Raise your hand if you’ve ever showed up at school wearing the same sneakers as your friends. Now think about your usual table in the cafeteria: Are there trait or behaviors—a hairstyle, some slang, a go-to snack—that connect you all, like an IRL tribe of the twinning emoji?
“If one person brings a certain food for lunch, it catches on, and suddenly everyone is bringing it,” says Sarah DeSanto, 14, an eighth-grader in West Hartford, Connecticut. “Last year, it was dried seaweed; this year it’s fruit snacks. It sounds dumb, but it’s so true.”
Psychologists have long studied how being part of a group—whether that’s your closest crew or a crowd of strangers—influences your behavior. They call this “herd mentality,” and while the way it guides your preferences for shoes and snacks may be harmless, understanding its role in bigger decisions can be a lifesaving skill. That’s because a body of research shows that teens take more dangerous risks—driving recklessly, trying drugs—when they’re part of a group.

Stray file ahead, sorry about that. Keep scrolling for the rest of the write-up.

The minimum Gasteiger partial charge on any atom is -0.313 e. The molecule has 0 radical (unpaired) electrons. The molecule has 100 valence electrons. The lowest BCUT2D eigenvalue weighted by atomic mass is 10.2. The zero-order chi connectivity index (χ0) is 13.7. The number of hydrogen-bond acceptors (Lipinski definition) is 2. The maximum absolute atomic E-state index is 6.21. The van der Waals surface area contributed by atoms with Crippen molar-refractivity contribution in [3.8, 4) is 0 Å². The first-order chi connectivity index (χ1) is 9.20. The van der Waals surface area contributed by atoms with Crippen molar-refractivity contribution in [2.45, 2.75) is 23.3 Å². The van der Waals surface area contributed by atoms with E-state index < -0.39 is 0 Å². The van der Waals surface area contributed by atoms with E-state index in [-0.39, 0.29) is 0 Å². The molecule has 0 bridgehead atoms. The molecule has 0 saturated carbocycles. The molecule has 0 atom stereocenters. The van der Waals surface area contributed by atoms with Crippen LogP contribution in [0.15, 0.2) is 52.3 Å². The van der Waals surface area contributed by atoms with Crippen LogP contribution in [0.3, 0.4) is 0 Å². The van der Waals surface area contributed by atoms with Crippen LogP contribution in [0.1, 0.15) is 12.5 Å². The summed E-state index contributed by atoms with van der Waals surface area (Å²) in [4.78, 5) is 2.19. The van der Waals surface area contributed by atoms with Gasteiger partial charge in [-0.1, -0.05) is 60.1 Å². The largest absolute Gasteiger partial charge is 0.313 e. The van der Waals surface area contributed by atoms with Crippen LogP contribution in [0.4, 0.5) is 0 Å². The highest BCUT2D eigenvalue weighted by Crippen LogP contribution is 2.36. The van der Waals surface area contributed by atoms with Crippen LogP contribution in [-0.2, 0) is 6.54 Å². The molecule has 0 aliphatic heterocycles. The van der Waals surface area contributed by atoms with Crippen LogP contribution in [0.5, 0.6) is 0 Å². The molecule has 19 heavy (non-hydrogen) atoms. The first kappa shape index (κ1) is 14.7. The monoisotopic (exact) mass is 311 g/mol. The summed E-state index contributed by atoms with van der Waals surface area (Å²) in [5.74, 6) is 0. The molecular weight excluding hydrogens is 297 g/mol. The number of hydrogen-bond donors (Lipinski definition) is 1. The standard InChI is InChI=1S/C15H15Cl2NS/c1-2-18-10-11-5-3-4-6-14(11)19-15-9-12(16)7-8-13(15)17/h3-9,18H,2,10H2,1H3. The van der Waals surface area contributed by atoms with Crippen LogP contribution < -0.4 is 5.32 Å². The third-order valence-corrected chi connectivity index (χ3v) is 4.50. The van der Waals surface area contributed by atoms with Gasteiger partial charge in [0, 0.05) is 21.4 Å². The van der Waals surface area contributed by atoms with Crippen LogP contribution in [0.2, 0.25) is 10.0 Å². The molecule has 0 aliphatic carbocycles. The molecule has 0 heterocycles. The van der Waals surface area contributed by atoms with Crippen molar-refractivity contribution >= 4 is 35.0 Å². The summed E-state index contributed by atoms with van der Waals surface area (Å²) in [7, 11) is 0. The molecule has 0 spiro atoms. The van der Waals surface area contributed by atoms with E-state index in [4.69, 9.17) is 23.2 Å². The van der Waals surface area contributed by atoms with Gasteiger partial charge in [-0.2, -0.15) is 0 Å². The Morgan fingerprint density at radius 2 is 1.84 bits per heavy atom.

“You’ve been conditioned to think of peer pressure as taunting, like ‘Do it!’ or ‘You’re a loser if you don’t,’” says Oscar Bukstein, professor of psychiatry at Harvard Medical School. “But the most dangerous kind of peer pressure is the influence you don’t really notice.”